Always carry a means of communication. That’s the advice from Gallatin County Sheriff Brian Gootkin after the Gallatin County Sheriff’s Search and Rescue members had a busy day on Tuesday.

The first call came in at around 6:56 p.m. when a man called sheriff’s deputies concerned about his 56-year-old mother, according to a news release from the sheriff’s department. She had left home to go to the grocery store several hours earlier and had not returned. When he called her she did not know where she was and seemed confused.

Deputies and dispatch were able to narrow down the woman’s location by having her call 911 from her cell phone. Deputies went to the area and were able to find her. She had left her vehicle and attempted to walk through an extremely swampy and wet area south of Reese Creek Road. She had sunk into the mud to a point she could no longer move and was in the middle of thick brush and trees and could not be seen until deputies walked within yards of her. However, the mud was so deep that deputies could not get her out. She was suffering from being too cold as she was sitting in water as well as being stuck in mud. The weather also turned for the worse when a rain and lightning storm moved into the area.

Search and rescue members battled thigh deep mud to get to the woman. They used ropes, other equipment and plenty of manpower to get the woman out safely. She was transferred to a waiting AMR ambulance for transport to Bozeman Deaconess Hospital.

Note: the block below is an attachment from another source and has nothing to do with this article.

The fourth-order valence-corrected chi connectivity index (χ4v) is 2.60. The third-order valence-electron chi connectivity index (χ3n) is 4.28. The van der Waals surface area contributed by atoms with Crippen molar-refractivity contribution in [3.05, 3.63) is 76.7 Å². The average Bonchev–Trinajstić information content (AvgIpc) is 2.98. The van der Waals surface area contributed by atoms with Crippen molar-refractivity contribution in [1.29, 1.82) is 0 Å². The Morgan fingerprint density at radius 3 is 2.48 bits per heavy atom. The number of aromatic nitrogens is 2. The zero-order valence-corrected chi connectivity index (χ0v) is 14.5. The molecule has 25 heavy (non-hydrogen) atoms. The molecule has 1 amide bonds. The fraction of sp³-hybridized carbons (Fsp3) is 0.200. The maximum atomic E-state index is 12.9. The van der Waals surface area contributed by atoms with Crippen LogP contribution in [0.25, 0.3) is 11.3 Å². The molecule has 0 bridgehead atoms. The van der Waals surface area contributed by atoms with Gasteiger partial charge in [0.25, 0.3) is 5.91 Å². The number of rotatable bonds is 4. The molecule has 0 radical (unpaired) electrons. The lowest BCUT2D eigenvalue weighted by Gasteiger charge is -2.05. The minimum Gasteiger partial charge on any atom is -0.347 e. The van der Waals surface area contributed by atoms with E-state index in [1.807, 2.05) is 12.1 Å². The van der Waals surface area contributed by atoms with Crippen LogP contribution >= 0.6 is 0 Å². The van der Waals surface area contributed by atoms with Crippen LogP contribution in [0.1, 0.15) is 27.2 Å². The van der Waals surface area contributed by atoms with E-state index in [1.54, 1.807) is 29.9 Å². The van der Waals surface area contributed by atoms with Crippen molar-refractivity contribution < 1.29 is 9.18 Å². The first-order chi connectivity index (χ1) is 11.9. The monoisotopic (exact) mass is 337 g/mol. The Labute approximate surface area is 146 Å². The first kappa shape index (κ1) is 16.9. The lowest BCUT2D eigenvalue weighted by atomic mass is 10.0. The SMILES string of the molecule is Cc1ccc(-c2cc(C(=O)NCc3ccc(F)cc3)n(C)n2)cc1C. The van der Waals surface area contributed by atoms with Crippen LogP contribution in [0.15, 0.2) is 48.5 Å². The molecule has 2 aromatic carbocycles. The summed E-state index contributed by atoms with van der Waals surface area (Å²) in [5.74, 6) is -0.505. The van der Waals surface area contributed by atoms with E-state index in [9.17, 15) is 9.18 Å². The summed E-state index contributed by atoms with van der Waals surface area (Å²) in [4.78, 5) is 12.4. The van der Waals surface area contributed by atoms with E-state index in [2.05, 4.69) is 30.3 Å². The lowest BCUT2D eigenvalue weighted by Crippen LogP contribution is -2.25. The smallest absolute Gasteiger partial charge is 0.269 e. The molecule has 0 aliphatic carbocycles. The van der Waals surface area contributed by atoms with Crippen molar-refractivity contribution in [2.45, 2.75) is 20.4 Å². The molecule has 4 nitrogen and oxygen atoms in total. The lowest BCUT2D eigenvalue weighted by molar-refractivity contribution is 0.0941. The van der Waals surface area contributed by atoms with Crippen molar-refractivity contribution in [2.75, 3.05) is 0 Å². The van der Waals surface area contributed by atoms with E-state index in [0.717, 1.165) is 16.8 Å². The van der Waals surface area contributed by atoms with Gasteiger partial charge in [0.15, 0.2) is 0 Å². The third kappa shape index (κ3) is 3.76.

Minutes later, at around 9:52 p.m., a 45-year-old male called for help. He was riding his mountain bike on the Bear Canyon Loop when he became lost. By tracking his cell phone, responders were able to locate the man. He was on a trail about three miles southwest of the closed gate on Goose Creek Road off of Trail Creek Road. Radio operators relayed messages between the man via text messaging and responding rescuers via radio. Rescuers initially travelled towards the man’s location with vehicles. They had to repeatedly stop to clear deadfall from their path. Later, mud and terrain made rescuers switch to travelling by foot.

The lost man carried a whistle with him that aided rescuers in locating him. Rescuers made contact with the man at around 1:05 a.m. He was escorted back to their waiting vehicles. They helped warm him up and gave him a ride out of the area. Rescuers turned the man over to a waiting deputy for transport back to his car at the Bear Canyon Trailhead.

The lost persons’ cell phones in these two cases provided vital location information that helped lead to their successful rescues, according to Gootkin.

“Gallatin County Sheriff’s Search and Rescue is a completely volunteer group that works under a sworn deputy on search and rescue missions. The members are experts in a variety of disciplines related to search and rescue. Members from the various Gallatin County Sheriff’s Search and Rescue Divisions can respond to incidents under water to the highest remote alpine locations regardless of weather conditions, time of day, or season of the year,” the news release states.